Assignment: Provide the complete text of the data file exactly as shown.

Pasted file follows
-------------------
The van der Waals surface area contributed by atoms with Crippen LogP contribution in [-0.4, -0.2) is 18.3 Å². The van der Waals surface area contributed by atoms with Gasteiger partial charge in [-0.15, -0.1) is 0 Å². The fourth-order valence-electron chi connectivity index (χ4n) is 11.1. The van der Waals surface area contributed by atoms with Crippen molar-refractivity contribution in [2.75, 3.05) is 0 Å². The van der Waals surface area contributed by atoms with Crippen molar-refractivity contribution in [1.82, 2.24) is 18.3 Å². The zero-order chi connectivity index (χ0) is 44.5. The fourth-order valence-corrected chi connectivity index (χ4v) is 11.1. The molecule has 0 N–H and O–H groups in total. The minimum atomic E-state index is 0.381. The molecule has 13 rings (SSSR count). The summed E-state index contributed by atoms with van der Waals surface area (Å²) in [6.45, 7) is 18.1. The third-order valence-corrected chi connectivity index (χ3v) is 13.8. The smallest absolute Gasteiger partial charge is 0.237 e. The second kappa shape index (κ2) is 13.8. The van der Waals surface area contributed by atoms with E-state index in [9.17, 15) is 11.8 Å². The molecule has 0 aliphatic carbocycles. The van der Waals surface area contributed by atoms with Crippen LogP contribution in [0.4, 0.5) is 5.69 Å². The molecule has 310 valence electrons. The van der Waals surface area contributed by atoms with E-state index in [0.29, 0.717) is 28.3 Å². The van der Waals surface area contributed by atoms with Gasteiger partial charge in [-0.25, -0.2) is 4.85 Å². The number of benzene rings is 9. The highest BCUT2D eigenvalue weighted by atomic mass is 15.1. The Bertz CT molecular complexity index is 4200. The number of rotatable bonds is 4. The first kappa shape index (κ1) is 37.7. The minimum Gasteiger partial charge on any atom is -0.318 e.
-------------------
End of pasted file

The van der Waals surface area contributed by atoms with Crippen LogP contribution in [-0.4, -0.2) is 18.3 Å². The van der Waals surface area contributed by atoms with Gasteiger partial charge in [-0.15, -0.1) is 0 Å². The fourth-order valence-electron chi connectivity index (χ4n) is 11.1. The van der Waals surface area contributed by atoms with Crippen molar-refractivity contribution in [2.75, 3.05) is 0 Å². The van der Waals surface area contributed by atoms with Crippen molar-refractivity contribution in [1.82, 2.24) is 18.3 Å². The zero-order chi connectivity index (χ0) is 44.5. The fourth-order valence-corrected chi connectivity index (χ4v) is 11.1. The molecule has 0 N–H and O–H groups in total. The minimum atomic E-state index is 0.381. The molecule has 13 rings (SSSR count). The summed E-state index contributed by atoms with van der Waals surface area (Å²) in [6.45, 7) is 18.1. The third-order valence-corrected chi connectivity index (χ3v) is 13.8. The smallest absolute Gasteiger partial charge is 0.237 e. The second kappa shape index (κ2) is 13.8. The van der Waals surface area contributed by atoms with E-state index in [9.17, 15) is 11.8 Å². The molecule has 0 aliphatic carbocycles. The van der Waals surface area contributed by atoms with Crippen LogP contribution in [0.4, 0.5) is 5.69 Å². The molecule has 310 valence electrons. The van der Waals surface area contributed by atoms with E-state index in [0.29, 0.717) is 28.3 Å². The van der Waals surface area contributed by atoms with Gasteiger partial charge in [-0.25, -0.2) is 4.85 Å². The number of benzene rings is 9. The highest BCUT2D eigenvalue weighted by atomic mass is 15.1. The Bertz CT molecular complexity index is 4200. The number of rotatable bonds is 4. The first kappa shape index (κ1) is 37.7. The minimum Gasteiger partial charge on any atom is -0.318 e.